Customising and optimising antennas with materials science and manufacturing techniques
In an increasingly connected world, performance demands on antennas are greater than ever. With wireless devices constantly shrinking, the antennas’ allowable size and weight is rapidly reducing, while demands for lower power consumption increase so that battery powered devices can last longer between charges. These increased performance demands also have to be balanced with cost, and of course, the limits imposed by the laws of physics, which make antenna design a trade-off between performance attributes.
The most important relationship governing small antenna design is the link between size, gain and bandwidth; while it’s possible to optimise a design for any of these parameters, the trade-offs at play mean that they can be balanced but all three can’t be optimised in the same design. For example, if we widen the bandwidth (lower the quality factor, Q), the antenna would have to be bigger. If we reduce the gain (reduce the efficiency), we can increase the bandwidth. And so on.
Some of the ways that manufacturers have tried to bend the rules include integrating multiple antennas into a single package to save space. This results in smaller, cheaper and lighter components, but at the expense of efficiency and power consumption. Tuneable antennas are another idea – if only one part of the band needs to be covered at any one time, we can make a smaller, narrower band antenna and dynamically tune it to the required frequency. Again though, power consumption will suffer.
The latest techniques for optimising antennas’ size and bandwidth while preserving power consumption performance include developing new, higher permittivity materials and optimising designs using 3D shapes and low loss metallisation.
An antenna’s substrate material has a huge effect on its performance. If permittivity and permeability of the material can be increased (perhaps by using new specially-designed robust ceramics) more bandwidth can be achieved in a smaller volume. And if the permittivity of the material can be varied throughout its volume, it can also be used to ‘focus’ waves, another way to cheat the physical constraints and make thinner components.
TE Connectivity’s custom composite materials are typically a combination of a polymer material, chosen for its processing properties (mechanical, chemical and thermal), mixed with a metal oxide filler material, which is responsible for the dielectric properties of the composite. These filler materials are specially engineered to have as high a permittivity as possible. To create custom antennas, the right materials and their relative proportions are selected to yield the desired performance. The two materials can then be physically mixed to create the substrate, either by stirring filler particles into melted polymer, or by laminating the materials in alternating layers, or by 3D printing to produce exotic shapes.
As well as the substrate, the metallisation of antennas also has a big effect on performance. Three broad techniques are commonly used.
Formed metal antennas are made by stamping and bending sheet metal, resulting in high conductivity and high throughput devices. However, this method can’t create the 3D shapes needed for today’s more complex designs. It can also be expensive to revise designs, as new tooling is required each time.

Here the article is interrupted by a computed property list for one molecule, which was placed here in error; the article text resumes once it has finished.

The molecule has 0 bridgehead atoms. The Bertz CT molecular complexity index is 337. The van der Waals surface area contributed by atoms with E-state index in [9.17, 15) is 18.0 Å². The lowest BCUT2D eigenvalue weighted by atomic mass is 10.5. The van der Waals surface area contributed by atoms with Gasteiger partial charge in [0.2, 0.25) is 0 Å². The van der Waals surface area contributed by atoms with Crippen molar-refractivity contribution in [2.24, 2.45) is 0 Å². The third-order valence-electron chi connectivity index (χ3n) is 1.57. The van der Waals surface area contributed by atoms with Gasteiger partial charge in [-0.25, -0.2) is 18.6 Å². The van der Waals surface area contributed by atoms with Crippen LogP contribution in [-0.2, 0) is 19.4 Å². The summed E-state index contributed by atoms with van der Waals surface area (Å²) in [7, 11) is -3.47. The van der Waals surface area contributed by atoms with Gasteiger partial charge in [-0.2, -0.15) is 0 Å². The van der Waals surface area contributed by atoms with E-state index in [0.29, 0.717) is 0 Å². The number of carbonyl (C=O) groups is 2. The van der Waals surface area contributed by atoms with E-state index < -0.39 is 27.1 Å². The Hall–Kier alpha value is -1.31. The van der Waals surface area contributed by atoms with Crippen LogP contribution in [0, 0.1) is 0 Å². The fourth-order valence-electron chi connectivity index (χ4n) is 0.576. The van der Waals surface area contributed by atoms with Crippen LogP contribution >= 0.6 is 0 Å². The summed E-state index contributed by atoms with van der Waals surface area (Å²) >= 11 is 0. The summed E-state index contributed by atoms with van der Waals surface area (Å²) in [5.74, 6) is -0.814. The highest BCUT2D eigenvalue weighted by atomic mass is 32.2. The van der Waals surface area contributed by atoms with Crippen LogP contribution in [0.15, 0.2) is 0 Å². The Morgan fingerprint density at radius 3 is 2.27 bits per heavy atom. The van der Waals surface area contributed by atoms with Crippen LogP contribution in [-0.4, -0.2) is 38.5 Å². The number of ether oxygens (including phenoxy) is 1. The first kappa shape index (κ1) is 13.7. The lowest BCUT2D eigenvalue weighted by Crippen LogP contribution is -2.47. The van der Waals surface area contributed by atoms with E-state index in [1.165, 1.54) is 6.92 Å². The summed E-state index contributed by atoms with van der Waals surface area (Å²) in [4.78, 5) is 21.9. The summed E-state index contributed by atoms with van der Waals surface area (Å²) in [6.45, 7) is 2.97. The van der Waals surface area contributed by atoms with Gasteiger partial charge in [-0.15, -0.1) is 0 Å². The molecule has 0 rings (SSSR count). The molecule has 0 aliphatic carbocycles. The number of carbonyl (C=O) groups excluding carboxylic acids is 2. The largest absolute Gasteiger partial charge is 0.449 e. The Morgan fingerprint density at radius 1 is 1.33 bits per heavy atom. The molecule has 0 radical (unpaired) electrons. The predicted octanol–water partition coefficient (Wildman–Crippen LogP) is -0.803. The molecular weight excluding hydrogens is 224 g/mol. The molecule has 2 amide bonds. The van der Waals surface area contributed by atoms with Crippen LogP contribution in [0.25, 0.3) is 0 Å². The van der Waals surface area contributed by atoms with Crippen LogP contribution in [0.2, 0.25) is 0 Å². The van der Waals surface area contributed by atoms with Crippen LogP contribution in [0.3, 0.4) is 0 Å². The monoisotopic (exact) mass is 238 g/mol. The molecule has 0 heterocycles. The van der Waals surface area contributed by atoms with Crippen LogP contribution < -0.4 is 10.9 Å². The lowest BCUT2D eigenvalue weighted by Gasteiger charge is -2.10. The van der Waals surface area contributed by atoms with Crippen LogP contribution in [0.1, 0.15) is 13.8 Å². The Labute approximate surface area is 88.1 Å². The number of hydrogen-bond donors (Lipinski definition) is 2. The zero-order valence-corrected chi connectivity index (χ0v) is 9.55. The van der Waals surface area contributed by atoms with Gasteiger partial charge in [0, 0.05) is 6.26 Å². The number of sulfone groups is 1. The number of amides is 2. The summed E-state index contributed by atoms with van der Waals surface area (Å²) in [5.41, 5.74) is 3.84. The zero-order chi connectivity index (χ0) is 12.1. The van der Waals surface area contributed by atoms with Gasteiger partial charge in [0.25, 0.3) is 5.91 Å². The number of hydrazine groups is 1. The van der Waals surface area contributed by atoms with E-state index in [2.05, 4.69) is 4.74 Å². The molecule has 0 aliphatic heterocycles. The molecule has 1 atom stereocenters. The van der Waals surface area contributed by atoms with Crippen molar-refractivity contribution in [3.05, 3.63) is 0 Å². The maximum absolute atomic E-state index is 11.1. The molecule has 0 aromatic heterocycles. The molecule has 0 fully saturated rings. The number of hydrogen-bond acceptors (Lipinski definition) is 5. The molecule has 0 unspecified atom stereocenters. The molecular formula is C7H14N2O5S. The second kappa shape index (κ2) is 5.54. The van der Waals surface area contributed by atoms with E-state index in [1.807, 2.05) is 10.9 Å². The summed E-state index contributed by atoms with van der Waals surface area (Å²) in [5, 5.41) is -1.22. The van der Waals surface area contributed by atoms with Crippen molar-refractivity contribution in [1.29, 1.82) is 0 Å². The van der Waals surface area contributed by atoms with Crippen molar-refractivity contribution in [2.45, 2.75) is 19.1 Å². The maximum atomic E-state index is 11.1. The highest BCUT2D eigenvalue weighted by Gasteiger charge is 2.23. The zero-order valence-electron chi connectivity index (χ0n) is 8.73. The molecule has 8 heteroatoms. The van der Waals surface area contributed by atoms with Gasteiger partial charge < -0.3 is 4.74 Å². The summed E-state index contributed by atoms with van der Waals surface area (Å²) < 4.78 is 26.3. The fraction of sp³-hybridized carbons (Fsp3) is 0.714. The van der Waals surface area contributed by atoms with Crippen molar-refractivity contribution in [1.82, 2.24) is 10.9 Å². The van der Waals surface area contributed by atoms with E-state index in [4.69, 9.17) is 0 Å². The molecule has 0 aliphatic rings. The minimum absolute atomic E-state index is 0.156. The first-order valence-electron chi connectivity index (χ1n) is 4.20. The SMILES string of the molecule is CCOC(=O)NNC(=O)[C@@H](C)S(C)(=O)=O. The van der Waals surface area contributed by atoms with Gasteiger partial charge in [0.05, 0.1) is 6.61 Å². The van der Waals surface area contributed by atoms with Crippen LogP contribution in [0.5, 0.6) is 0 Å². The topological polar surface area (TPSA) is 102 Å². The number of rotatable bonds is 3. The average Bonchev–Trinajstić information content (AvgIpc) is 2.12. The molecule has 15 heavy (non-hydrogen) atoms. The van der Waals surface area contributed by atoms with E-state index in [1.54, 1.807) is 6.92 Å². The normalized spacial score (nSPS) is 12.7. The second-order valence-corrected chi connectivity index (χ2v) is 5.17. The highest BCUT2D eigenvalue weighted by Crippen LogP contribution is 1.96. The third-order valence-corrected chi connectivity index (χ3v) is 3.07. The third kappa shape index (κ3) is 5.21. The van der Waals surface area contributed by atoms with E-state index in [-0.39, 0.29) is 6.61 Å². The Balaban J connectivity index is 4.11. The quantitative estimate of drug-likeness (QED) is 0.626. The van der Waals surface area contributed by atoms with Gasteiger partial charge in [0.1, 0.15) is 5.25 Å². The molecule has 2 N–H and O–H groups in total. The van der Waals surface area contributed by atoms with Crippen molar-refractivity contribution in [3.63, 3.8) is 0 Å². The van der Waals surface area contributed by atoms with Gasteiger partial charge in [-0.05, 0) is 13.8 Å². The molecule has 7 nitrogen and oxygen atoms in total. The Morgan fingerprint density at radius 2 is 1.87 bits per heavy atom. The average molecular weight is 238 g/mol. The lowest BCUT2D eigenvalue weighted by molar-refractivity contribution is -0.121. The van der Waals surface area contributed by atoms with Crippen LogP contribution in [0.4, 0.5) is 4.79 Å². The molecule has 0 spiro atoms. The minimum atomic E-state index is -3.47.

MID (moulded interconnect device) antennas rely on plating metal onto a carrier to form a conductive surface, and there are many different ways of doing it. The substrate can simply be moulded, with a catalyst that allows plating onto that area applied via two-shot moulding. Moulding creates high conductivity antennas, though expensive tooling is required to create the moulds.
An alternative to moulding is Laser Direct Structuring (LDS), which uses a substrate that contains the plating catalyst. The catalyst in the plastic is activated via laser, in the specific areas where metallisation is required, so the metal antenna shape is formed during plating. This method is an entirely digital process, using the output from CAD programs, so there’s no tooling expense, but adding the catalyst to the resin has a cost penalty.
Printing conductive ‘inks’ in pre-defined patterns is another metallisation technique, which can be used with a wide variety of substrate materials. The inks are silver, tin or copper particles mixed with an organic binder and solvent, so conductivity is generally lower than for formed or plated metal. However, the ink formulation and thickness can be tailored to conductivity, adhesion, and environmental stability requirements.
The easiest printing method is screen-printing, which requires some tooling but this is at very low cost. Feature sizes as small as 50µm can be achieved this way, with a thickness of 10-30µm. Pad printing, essentially rubber stamping, can produce thinner layers, while computer-controlled inkjet printing can be used on 2D or 3D shapes at the expense of thickness.
The right combination of materials and techniques can produce antennas that push the boundaries of size, gain and bandwidth for the next generation of connected electronic products. TE Connectivity has many years’ experience designing and optimising substrate materials and manufacturing techniques to produce custom antennas. If you have any questions about the options available to you, visit the Ask an Expert page to get in touch with one of our field applications engineers.
As Technical Manager, Martin is responsible for marketing strategy across IP&E, power and battery products into key market segments. Martin has over 15 years' experience in electronics having begun his career at Nortel Networks, and since occupied roles at RS Components, Avnet and Altera.
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